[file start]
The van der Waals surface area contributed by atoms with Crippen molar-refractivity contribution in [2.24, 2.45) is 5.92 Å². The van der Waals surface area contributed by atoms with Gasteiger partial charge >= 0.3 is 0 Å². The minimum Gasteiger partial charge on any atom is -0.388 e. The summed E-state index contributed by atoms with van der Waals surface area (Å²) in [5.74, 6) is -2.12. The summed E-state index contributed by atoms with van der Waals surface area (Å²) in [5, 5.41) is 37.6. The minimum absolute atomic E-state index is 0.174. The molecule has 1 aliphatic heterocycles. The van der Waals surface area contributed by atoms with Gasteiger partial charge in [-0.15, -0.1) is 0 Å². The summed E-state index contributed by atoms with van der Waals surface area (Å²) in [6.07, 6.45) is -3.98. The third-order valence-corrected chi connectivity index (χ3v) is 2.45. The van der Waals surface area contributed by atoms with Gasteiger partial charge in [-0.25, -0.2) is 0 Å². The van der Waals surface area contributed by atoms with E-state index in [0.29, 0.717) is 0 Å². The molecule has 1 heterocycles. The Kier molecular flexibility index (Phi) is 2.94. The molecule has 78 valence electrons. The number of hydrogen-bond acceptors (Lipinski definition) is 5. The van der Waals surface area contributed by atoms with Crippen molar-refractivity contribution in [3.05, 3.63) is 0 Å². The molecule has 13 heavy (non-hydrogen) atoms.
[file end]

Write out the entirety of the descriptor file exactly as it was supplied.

The van der Waals surface area contributed by atoms with Crippen molar-refractivity contribution in [2.24, 2.45) is 5.92 Å². The van der Waals surface area contributed by atoms with Gasteiger partial charge >= 0.3 is 0 Å². The minimum Gasteiger partial charge on any atom is -0.388 e. The summed E-state index contributed by atoms with van der Waals surface area (Å²) in [5.74, 6) is -2.12. The summed E-state index contributed by atoms with van der Waals surface area (Å²) in [5, 5.41) is 37.6. The minimum absolute atomic E-state index is 0.174. The molecule has 1 aliphatic heterocycles. The van der Waals surface area contributed by atoms with Gasteiger partial charge in [-0.15, -0.1) is 0 Å². The summed E-state index contributed by atoms with van der Waals surface area (Å²) in [6.07, 6.45) is -3.98. The third-order valence-corrected chi connectivity index (χ3v) is 2.45. The van der Waals surface area contributed by atoms with Gasteiger partial charge in [-0.25, -0.2) is 0 Å². The van der Waals surface area contributed by atoms with E-state index in [0.29, 0.717) is 0 Å². The molecule has 1 heterocycles. The Kier molecular flexibility index (Phi) is 2.94. The molecule has 78 valence electrons. The number of hydrogen-bond acceptors (Lipinski definition) is 5. The van der Waals surface area contributed by atoms with Crippen molar-refractivity contribution in [3.05, 3.63) is 0 Å². The molecule has 13 heavy (non-hydrogen) atoms.